SetWaitableTimer function (synchapi.h)
Activates the specified waitable timer. When the due time arrives, the timer is signaled and the thread that set the timer calls the optional completion routine.
BOOL SetWaitableTimer( [in] HANDLE hTimer, [in] const LARGE_INTEGER *lpDueTime, [in] LONG lPeriod, [in, optional] PTIMERAPCROUTINE pfnCompletionRoutine, [in, optional] LPVOID lpArgToCompletionRoutine, [in] BOOL fResume );
The handle must have the TIMER_MODIFY_STATE access right. For more information, see Synchronization Object Security and Access Rights.
The time after which the state of the timer is to be set to signaled, in 100 nanosecond intervals. Use the format described by the FILETIME structure. Positive values indicate absolute time. Be sure to use a UTC-based absolute time, as the system uses UTC-based time internally. Negative values indicate relative time. The actual timer accuracy depends on the capability of your hardware. For more information about UTC-based time, see System Time.
The period of the timer, in milliseconds. If lPeriod is zero, the timer is signaled once. If lPeriod is greater than zero, the timer is periodic. A periodic timer automatically reactivates each time the period elapses, until the timer is canceled using the CancelWaitableTimer function or reset using SetWaitableTimer. If lPeriod is less than zero, the function fails.
[in, optional] pfnCompletionRoutine
A pointer to an optional completion routine. The completion routine is application-defined function of type PTIMERAPCROUTINE to be executed when the timer is signaled. For more information on the timer callback function, see TimerAPCProc. For more information about APCs and thread pool threads, see Remarks.
[in, optional] lpArgToCompletionRoutine
A pointer to a structure that is passed to the completion routine.
If this parameter is TRUE, restores a system in suspended power conservation mode when the timer state is set to signaled. Otherwise, the system is not restored. If the system does not support a restore, the call succeeds, but GetLastError returns ERROR_NOT_SUPPORTED.
If the function succeeds, the return value is nonzero.
If the function fails, the return value is zero. To get extended error information, call GetLastError.
Timers are initially inactive. To activate a timer, call SetWaitableTimer. If the timer is already active when you call SetWaitableTimer, the timer is stopped, then it is reactivated. Stopping the timer in this manner does not set the timer state to signaled, so threads blocked in a wait operation on the timer remain blocked. However, it does cancel any pending completion routines.
When the specified due time arrives, the timer becomes inactive and the optional APC is queued to the thread that set the timer. The state of the timer is set to signaled, the timer is reactivated using the specified period, and the thread that set the timer calls the completion routine when it enters an alertable wait state. If the timer is set before the thread enters an alertable wait state, the APC is canceled. For more information, see QueueUserAPC. Note that APCs do not work as well as other signaling mechanisms for thread pool threads because the system controls the lifetime of thread pool threads, so it is possible for a thread to be terminated before the notification is delivered. Instead of using the pfnCompletionRoutine parameter or another APC-based signaling mechanism, use a waitable object such as a timer created with CreateThreadpoolTimer. For I/O, use an I/O completion object created with CreateThreadpoolIo or an hEvent-based OVERLAPPED structure where the event can be passed to the SetThreadpoolWait function.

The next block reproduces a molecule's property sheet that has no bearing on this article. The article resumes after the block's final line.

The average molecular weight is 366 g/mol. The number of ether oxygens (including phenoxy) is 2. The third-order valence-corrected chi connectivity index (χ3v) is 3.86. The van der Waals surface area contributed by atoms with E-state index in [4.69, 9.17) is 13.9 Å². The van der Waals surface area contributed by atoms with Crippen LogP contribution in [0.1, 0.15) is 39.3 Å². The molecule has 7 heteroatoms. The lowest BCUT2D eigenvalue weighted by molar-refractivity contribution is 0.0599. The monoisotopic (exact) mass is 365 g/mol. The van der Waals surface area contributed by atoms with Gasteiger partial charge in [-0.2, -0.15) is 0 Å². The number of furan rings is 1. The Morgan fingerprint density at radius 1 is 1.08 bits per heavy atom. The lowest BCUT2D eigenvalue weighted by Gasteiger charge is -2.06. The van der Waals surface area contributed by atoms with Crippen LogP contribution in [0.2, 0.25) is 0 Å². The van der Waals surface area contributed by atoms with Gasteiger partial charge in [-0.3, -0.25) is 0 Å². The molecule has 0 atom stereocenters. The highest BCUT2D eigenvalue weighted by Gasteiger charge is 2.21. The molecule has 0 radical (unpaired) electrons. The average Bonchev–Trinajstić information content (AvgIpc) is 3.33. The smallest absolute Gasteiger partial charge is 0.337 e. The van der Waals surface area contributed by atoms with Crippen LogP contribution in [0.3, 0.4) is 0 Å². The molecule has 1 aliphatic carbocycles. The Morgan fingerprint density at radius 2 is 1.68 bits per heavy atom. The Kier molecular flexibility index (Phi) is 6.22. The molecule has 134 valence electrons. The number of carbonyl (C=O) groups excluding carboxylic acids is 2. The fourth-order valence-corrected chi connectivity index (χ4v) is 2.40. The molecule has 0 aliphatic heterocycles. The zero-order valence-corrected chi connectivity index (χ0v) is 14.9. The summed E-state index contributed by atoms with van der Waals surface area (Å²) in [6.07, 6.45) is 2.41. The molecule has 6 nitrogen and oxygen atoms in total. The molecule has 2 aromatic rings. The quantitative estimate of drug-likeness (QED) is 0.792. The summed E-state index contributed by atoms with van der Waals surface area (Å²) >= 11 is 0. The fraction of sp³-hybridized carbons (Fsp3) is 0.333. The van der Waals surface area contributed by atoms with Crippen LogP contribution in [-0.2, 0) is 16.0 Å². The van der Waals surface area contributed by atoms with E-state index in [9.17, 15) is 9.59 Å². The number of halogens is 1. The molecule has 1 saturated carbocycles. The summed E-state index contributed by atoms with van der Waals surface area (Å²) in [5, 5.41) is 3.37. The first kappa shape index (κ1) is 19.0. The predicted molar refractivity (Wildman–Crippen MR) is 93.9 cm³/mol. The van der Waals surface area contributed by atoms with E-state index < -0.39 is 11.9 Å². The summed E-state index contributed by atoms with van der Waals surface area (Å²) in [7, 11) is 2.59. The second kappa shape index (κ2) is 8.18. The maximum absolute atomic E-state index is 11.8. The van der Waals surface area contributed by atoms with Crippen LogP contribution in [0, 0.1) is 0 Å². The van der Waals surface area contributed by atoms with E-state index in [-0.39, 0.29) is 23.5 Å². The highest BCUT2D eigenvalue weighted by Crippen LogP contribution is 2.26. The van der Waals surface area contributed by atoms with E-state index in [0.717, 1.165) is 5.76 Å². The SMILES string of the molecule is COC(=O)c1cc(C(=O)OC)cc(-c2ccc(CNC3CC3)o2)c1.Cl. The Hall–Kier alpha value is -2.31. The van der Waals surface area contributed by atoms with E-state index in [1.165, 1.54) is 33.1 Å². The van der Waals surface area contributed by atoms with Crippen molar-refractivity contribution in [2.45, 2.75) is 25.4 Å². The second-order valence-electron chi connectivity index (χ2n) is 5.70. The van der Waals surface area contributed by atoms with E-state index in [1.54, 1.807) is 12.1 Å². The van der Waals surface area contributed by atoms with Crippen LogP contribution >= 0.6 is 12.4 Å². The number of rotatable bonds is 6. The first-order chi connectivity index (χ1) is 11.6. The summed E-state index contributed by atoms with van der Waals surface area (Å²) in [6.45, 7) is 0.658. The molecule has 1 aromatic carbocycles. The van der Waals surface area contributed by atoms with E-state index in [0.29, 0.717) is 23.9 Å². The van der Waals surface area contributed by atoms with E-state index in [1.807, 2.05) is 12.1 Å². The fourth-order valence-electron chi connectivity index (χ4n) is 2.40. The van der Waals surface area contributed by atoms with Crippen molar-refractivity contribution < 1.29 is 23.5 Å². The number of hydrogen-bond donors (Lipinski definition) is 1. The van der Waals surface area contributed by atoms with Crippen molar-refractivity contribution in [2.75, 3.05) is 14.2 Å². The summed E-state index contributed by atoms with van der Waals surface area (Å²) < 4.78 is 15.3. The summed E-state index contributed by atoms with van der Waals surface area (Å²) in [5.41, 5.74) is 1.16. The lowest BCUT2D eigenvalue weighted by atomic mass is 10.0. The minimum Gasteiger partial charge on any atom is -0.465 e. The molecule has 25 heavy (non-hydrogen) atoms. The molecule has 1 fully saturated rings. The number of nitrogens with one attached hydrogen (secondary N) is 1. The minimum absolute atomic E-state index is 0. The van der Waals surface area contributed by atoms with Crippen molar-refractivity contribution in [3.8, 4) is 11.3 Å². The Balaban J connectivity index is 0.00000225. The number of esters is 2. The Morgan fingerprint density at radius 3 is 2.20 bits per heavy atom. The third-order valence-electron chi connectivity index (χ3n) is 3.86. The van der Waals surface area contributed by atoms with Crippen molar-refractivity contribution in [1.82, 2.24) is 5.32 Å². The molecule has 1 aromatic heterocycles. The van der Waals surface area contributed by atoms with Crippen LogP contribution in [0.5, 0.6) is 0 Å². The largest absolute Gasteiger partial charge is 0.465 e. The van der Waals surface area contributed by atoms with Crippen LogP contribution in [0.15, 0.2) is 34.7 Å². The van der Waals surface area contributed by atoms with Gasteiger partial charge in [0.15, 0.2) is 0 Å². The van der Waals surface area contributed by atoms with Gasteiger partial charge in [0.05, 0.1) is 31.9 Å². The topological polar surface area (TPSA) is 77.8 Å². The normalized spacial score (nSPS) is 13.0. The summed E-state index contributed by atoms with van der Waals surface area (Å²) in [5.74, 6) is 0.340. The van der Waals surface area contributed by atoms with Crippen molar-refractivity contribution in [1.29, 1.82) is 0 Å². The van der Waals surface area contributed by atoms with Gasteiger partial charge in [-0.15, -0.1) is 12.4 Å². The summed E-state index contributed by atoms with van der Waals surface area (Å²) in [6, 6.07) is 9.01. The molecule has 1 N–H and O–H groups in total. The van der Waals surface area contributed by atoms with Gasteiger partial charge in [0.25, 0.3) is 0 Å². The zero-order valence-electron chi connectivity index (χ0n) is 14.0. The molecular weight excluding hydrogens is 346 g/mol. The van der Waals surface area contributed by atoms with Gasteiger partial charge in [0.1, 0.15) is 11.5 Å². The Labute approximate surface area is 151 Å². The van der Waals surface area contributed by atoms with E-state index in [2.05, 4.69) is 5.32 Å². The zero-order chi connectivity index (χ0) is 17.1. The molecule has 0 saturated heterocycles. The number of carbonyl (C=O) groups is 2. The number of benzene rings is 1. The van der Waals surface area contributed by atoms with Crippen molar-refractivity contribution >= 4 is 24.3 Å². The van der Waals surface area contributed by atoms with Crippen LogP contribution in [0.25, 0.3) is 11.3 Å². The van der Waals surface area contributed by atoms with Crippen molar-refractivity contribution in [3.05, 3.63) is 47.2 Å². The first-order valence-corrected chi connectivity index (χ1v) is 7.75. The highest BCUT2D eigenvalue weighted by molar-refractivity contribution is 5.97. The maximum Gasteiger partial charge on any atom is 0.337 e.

If the thread that set the timer terminates and there is an associated completion routine, the timer is canceled. However, the state of the timer remains unchanged. If there is no completion routine, then terminating the thread has no effect on the timer.
When a manual-reset timer is set to the signaled state, it remains in this state until SetWaitableTimer is called to reset the timer. As a result, a periodic manual-reset timer is set to the signaled state when the initial due time arrives and remains signaled until it is reset. When a synchronization timer is set to the signaled state, it remains in this state until a thread completes a wait operation on the timer object.
If the system time is adjusted, the due time of any outstanding absolute timers is adjusted.
To compile an application that uses this function, define _WIN32_WINNT as 0x0400 or later. For more information, see Using the Windows Headers.
To use a timer to schedule an event for a window, use the SetTimer function.
APIs that deal with timers use various different hardware clocks. These clocks may have resolutions significantly different from what you expect: some may be measured in milliseconds (for those that use an RTC-based timer chip), to those measured in nanoseconds (for those that use ACPI or TSC counters). You can change the resolution of your API with a call to the timeBeginPeriod and timeEndPeriod functions. How precise you can change the resolution depends on which hardware clock the particular API uses. For more information, check your hardware documentation.
For an example that uses SetWaitableTimer, see Using Waitable Timer Objects.
|Minimum supported client||Windows XP [desktop apps | UWP apps]|
|Minimum supported server||Windows Server 2003 [desktop apps | UWP apps]|
|Header||synchapi.h (include Windows.h on Windows Server 2003, Windows Vista, Windows 7, Windows Server 2008 Windows Server 2008 R2)|